This Won't Hurt - A History of the Hospitals of Lichfield
Hospital histories can be as dry as dust. But this illustrated narrative and anecdotal history of the hospitals of Lichfield, Staffordshire, really brings the past to life. The book is a fundraising initiative for the Friends of Samuel Johnson Community Hospital and has a rich nursing input.
'When we were on nights, the big doorbell used to ring and one of the porters would answer it. Often it would be a tramp wanting a bed for the night and he was taken to the Tramp Ward.' The tramp ward building was demolished in the 1950s.
History which packs a punch
Chris Upton 'trawls through the shelves for the books with some of the finest local tales to tell … Institutional histories can be rather dry, often no more than an endless catalogue of directors and benefactors. This Won't Hurt is different, and didn't hurt at all. The book combines a collection of reflective stories by former staff and inmates with a history of four local hospitals, stretching the geography, but widening the interest.
What the volume shows as clearly as anything, is how widely the term 'hospital' can be defined. Lichfield already had two institutions that called themselves hospitals by the end of the Middle Ages, though we might today call them almshouses.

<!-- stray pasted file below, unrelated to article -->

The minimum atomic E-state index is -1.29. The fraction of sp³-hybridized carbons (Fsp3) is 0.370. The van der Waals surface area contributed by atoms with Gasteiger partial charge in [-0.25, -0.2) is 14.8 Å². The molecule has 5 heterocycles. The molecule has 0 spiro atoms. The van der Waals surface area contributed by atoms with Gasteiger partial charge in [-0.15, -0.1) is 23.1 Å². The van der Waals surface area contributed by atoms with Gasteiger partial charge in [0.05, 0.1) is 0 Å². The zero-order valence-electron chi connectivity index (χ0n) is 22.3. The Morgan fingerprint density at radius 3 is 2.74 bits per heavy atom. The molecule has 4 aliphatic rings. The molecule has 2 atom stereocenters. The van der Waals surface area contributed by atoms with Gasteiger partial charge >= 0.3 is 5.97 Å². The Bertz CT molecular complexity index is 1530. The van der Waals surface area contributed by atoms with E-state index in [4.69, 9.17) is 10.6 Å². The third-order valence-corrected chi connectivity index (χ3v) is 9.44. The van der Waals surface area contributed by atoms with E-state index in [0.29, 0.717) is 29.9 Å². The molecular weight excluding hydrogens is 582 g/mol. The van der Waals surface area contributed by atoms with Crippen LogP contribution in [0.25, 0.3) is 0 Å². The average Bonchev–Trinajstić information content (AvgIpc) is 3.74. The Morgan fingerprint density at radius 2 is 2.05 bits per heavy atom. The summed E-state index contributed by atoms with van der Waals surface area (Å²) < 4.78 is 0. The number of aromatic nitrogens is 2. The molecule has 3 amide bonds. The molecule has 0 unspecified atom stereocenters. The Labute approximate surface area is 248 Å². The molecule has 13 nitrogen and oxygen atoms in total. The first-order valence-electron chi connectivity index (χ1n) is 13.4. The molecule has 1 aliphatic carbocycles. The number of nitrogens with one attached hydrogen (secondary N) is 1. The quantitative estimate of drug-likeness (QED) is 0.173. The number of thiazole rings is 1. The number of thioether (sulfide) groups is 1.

By the 19th century there was also a workhouse (St Michael's) which had an infirmary wing, as well as a county asylum (St Matthew's), which cared for the mentally ill. Add to that the recently closed Victoria Hospital, that grew out of a private nursing home, and the Hammerwich, which once looked after injured miners and now is a wine bar, and you begin to see how health care has changed in and around the ancient city. Indeed it might appear to have vanished entirely.
Here too your cash will go to a good cause, in this case the Friends of the Samuel Johnson Community Hospital, with the added advantage that the latter is still open.
From the Birmingham Post 20/01/2011